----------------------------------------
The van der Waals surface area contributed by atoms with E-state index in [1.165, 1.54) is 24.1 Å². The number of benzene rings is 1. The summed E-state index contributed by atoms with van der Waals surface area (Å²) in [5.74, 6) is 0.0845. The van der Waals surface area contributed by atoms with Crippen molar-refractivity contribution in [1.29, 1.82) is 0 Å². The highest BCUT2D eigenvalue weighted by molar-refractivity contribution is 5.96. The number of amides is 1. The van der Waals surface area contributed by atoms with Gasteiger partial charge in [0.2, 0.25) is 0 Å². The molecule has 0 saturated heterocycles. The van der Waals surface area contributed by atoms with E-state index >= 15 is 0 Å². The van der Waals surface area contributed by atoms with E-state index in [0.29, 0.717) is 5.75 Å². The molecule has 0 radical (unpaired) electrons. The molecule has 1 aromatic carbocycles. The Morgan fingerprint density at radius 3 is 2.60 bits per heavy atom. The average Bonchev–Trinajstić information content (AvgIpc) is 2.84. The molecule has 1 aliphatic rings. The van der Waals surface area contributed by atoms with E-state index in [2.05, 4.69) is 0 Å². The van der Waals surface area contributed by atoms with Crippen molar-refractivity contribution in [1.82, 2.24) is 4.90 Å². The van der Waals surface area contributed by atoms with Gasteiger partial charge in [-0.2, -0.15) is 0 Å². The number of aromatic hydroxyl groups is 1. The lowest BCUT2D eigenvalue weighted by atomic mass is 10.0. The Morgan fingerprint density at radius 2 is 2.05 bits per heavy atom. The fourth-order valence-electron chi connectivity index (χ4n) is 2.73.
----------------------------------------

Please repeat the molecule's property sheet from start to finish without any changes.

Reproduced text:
The van der Waals surface area contributed by atoms with E-state index in [1.165, 1.54) is 24.1 Å². The number of benzene rings is 1. The summed E-state index contributed by atoms with van der Waals surface area (Å²) in [5.74, 6) is 0.0845. The van der Waals surface area contributed by atoms with Crippen molar-refractivity contribution in [1.29, 1.82) is 0 Å². The highest BCUT2D eigenvalue weighted by molar-refractivity contribution is 5.96. The number of amides is 1. The van der Waals surface area contributed by atoms with Gasteiger partial charge in [0.2, 0.25) is 0 Å². The molecule has 0 saturated heterocycles. The van der Waals surface area contributed by atoms with E-state index >= 15 is 0 Å². The van der Waals surface area contributed by atoms with E-state index in [0.29, 0.717) is 5.75 Å². The molecule has 0 radical (unpaired) electrons. The molecule has 1 aromatic carbocycles. The Morgan fingerprint density at radius 3 is 2.60 bits per heavy atom. The average Bonchev–Trinajstić information content (AvgIpc) is 2.84. The molecule has 1 aliphatic rings. The van der Waals surface area contributed by atoms with E-state index in [2.05, 4.69) is 0 Å². The van der Waals surface area contributed by atoms with Crippen molar-refractivity contribution in [1.82, 2.24) is 4.90 Å². The van der Waals surface area contributed by atoms with Gasteiger partial charge in [-0.2, -0.15) is 0 Å². The number of aromatic hydroxyl groups is 1. The lowest BCUT2D eigenvalue weighted by atomic mass is 10.0. The Morgan fingerprint density at radius 2 is 2.05 bits per heavy atom. The fourth-order valence-electron chi connectivity index (χ4n) is 2.73.